Spear phishing attacks are often used as an initial attack vector and ransomware infection is often the final stage of the kill chain. For this report, we analyzed malware detections collected in November 2022 from our static anti-malware engines. Note: we only count total cases, not how monetarily significant the impact of infection is. Opportunistic adversaries and some Ransomware-as-a-Service (RaaS) groups represent a higher percentage compared to groups that are more selective about their targets since they prefer volume over higher value.
When looking at this data, remember these are ransomware detections, not infections.
Top 10 Ransomware Families
We analyzed malware detections from November 1 to November 30. In total, we identified 205 ransomware families. Number of detected ransomware families can vary each month, depending on the current ransomware campaigns in different countries.
Top 10 Countries
In total, we detected ransomware from 155 countries in our dataset this month. Ransomware continues to be a threat that touches almost the entire world. Below is a list of the top 10 countries most impacted by ransomware. Many ransomware attacks continue to be opportunistic, and the size of population is correlated to the number of detections.
Below are the top 10 trojans targeting Android we have seen in our telemetry during November 2022.
Downloader.DN – Repacked applications taken from Google App Store and bundled with aggressive adware. Some adware downloads other malware variants.
Banker.ACT, ACI, YI - Polymorphic applications that impersonate legit apps (Google, Facebook, Sagawa Express ...). Once installed, it locates banking applications on the device and tries downloading a trojanized version from the C&C server.
SMSSend.AYE - Malware that tries to register as the default SMS application on the first run by requesting the consent of the user. If successful, it collects the user's incoming and outgoing messages and forwards them to a Command & Control (C&C) server.
HiddenApp.AID - Aggressive adware that impersonates AdBlock applications. When running for the first time, it asks permission to display on top of other apps. With this permission, the application can hide from the launcher.
Banker.XJ - Applications that drop and install encrypted modules. This trojan grants device admin privileges, and gains access to manage phone calls and text messages. After deploying, it maintains a connection with the C&C server to receive command and upload sensitive information.
Triada.LC – Malware that gathers sensitive information about a device (Device IDs, Subscriber IDs, MAC addresses) and sends them to a malicious C&C server. The C&C server responds by sending back a link to a payload that the malware downloads and executes.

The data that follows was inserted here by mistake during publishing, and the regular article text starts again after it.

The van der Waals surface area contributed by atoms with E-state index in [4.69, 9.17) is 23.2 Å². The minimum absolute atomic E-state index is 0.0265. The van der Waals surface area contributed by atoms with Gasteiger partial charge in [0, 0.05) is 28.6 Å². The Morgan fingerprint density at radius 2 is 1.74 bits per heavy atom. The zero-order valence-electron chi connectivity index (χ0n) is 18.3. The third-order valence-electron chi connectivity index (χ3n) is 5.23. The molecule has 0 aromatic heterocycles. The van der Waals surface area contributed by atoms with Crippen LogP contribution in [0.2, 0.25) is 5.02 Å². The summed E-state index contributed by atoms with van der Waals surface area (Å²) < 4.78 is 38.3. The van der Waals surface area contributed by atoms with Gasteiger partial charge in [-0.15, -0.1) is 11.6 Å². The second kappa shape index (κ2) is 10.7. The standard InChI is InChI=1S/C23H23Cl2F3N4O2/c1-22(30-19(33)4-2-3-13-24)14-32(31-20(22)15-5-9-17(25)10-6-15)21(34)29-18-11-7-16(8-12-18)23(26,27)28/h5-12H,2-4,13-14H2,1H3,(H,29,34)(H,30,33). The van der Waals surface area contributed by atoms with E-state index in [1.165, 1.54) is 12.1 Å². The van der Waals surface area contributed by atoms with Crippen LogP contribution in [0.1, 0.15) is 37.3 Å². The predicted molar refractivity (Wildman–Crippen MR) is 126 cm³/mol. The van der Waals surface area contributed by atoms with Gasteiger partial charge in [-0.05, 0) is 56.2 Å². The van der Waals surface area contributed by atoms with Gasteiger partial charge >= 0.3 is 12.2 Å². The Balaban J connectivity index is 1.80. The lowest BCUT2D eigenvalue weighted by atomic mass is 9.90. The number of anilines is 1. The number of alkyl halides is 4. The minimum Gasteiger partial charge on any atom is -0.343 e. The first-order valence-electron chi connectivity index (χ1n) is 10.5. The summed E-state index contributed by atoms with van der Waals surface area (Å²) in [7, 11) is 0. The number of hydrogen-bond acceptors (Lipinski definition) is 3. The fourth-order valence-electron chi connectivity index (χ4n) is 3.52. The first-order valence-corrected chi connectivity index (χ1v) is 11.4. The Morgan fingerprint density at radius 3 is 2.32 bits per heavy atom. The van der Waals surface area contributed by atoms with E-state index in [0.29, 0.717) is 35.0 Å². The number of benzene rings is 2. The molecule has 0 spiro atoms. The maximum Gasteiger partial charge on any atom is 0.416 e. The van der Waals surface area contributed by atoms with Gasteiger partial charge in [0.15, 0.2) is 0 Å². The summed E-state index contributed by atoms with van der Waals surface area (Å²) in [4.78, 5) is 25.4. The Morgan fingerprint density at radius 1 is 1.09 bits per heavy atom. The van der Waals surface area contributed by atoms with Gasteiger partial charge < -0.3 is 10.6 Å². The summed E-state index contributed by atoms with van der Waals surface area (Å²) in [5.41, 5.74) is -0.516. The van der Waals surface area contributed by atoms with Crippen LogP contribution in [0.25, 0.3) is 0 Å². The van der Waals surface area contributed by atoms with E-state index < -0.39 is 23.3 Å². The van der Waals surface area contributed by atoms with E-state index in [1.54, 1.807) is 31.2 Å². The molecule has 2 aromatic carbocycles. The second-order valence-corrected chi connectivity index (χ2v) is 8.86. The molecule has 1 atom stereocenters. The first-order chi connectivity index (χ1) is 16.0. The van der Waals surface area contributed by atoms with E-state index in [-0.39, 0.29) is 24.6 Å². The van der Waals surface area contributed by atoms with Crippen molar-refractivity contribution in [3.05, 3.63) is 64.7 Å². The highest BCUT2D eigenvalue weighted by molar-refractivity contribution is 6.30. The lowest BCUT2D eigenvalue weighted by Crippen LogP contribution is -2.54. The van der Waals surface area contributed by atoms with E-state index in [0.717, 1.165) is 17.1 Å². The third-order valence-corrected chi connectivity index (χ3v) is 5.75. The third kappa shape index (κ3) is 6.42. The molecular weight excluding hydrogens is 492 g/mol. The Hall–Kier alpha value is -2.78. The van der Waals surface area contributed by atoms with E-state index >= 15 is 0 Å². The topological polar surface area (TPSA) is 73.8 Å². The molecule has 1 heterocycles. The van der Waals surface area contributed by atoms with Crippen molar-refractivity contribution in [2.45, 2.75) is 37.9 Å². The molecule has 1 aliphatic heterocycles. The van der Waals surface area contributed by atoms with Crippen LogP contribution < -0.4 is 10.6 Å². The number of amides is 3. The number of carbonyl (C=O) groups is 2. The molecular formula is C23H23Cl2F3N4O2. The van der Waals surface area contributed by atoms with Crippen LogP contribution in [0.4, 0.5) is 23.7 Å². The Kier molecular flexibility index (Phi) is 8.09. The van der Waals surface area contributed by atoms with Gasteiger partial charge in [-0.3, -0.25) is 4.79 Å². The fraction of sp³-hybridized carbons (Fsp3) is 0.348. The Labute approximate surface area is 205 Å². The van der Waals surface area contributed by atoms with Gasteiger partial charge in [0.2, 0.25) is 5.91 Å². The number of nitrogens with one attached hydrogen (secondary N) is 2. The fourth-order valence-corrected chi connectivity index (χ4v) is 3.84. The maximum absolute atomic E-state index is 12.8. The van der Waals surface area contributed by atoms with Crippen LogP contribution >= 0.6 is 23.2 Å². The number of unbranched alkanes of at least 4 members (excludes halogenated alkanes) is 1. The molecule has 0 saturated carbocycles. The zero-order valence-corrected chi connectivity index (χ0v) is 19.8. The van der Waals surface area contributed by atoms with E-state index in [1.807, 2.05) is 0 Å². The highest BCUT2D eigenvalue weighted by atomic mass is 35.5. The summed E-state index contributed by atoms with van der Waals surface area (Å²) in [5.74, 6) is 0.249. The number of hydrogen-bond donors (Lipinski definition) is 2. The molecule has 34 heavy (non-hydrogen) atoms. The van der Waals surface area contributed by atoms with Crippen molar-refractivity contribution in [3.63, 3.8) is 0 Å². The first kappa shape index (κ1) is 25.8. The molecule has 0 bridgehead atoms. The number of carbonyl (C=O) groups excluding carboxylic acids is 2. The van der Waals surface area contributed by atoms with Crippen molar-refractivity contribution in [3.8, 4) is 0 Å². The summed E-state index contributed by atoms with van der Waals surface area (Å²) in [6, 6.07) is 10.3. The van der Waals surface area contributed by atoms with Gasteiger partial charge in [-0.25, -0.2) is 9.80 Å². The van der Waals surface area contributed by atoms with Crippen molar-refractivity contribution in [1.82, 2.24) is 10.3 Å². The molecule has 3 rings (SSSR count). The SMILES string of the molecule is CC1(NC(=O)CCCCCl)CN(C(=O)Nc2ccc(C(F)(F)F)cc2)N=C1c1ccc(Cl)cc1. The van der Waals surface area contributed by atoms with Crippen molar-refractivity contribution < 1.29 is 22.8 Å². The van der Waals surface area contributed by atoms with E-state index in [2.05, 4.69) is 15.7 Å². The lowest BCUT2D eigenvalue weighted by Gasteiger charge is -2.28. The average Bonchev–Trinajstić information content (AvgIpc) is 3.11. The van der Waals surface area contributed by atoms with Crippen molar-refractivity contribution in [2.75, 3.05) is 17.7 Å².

SpyAgent.EM - Applications that exfiltrate sensitive data like SMS messages, call logs, contacts, or GPS location.
Banker.ACX - Applications that impersonate Korean banking applications to record audio and video, collect sensitive information (SMS messages, contacts, GPS location…) and upload it to a C&C server.
Homograph Phishing Report
Homograph attacks work to abuse international domain names (IDN). Threat actors create international domain names that spoof a target domain name. When we talk about “target” of IDN homograph phishing attacks, we refer to the domain that threat actors are trying to impersonate. You can read more about this type of attack in one of our previous reports.
Below is the list of the top 10 most common targets for phishing sites.
About Bitdefender Threat Debrief
The Bitdefender Threat Debrief (BDTD) is a monthly series analyzing threat news, trends, and research from the previous month. Don’t miss the next BDTD release, subscribe to the Business Insights blog, and follow us on Twitter. You can find all previous debriefs here.
Bitdefender provides cybersecurity solutions and advanced threat protection to hundreds of millions of endpoints worldwide. More than 150 technology brands have licensed and added Bitdefender technology to their product or service offerings. This vast OEM ecosystem complements telemetry data already collected from our business and consumer solutions. To give you some idea of the scale, Bitdefender Labs discover 400+ new threats each minute and validate 30 billion threat queries daily. This gives us one of the industry’s most extensive real-time views of the evolving threat landscape.
We would like to thank bitdefenders Tyler Baker, Alin Damian, Mihai Leonte, Andrei Mogage, Sean Nikkel, Nikki Salas, Rares Radu, Ioan Stan, Marius Tivadar, and Horia Zegheru (sorted alphabetically) for their help with putting this report together.